Elizabeth Blackburn (1948- )
Hobart, Tasmania, Australia
Digital Illustration, 24" x 32", 2022
In 1982, Elizabeth Blackburn discovered the molecular structure of telomeres. Telomeres are located at the end of each chromosome. Using Tetrahymena thermophila, a one celled organism, Blackburn found that telomeres were responsible for protecting against chromosomal damage during cell division. They make sure all the important DNA is copied in the correct way.
Continuing her interest in telomer research, Blackburn co-discovered Telomerases with her graduate student Carol Gruider. Telomerase is an enzyme used during cell division that makes each strand of DNA longer before it is copied. This enzyme is necessary during cell division to avoid genetic information from being lost. For this research, Blackburn, Greider, and Jack Szostak were awarded the Nobel Prize in Physiology or Medicine in 2009.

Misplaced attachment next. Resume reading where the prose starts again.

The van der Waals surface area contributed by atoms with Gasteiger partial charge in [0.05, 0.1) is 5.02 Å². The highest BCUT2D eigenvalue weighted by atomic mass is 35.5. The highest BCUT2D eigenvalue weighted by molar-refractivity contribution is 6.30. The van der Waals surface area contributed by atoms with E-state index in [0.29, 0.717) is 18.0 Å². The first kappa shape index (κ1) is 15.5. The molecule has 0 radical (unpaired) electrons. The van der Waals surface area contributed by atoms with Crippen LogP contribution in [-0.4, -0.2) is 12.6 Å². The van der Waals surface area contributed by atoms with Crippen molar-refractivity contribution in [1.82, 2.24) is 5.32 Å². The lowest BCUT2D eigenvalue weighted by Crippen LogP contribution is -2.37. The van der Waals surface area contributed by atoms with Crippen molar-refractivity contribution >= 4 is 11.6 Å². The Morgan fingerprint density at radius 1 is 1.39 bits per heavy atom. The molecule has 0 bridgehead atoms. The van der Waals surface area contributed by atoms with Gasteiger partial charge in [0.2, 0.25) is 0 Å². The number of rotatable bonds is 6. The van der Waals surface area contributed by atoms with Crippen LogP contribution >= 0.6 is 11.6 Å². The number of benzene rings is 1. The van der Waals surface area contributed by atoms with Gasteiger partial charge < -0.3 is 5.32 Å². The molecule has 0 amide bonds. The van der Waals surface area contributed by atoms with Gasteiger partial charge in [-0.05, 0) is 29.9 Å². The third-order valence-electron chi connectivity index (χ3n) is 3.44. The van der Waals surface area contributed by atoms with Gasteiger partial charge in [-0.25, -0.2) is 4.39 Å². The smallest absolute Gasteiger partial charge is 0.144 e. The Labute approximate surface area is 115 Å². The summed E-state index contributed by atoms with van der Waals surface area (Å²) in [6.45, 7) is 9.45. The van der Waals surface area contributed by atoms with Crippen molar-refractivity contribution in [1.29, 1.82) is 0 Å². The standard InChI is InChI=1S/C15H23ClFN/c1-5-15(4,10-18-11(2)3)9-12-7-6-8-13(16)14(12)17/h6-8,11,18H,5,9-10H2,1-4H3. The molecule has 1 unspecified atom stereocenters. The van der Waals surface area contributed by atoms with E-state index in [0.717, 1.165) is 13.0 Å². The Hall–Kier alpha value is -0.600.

Blackburn has gone on to study telomere length in relation to chronic stress and early trauma. Her research with psychologist Elissa Epel showed that stress can shorten one’s telomeres and prematurely age cells. Outside of the lab, she is a huge advocate and mentor for people wishing to enter the scientific field.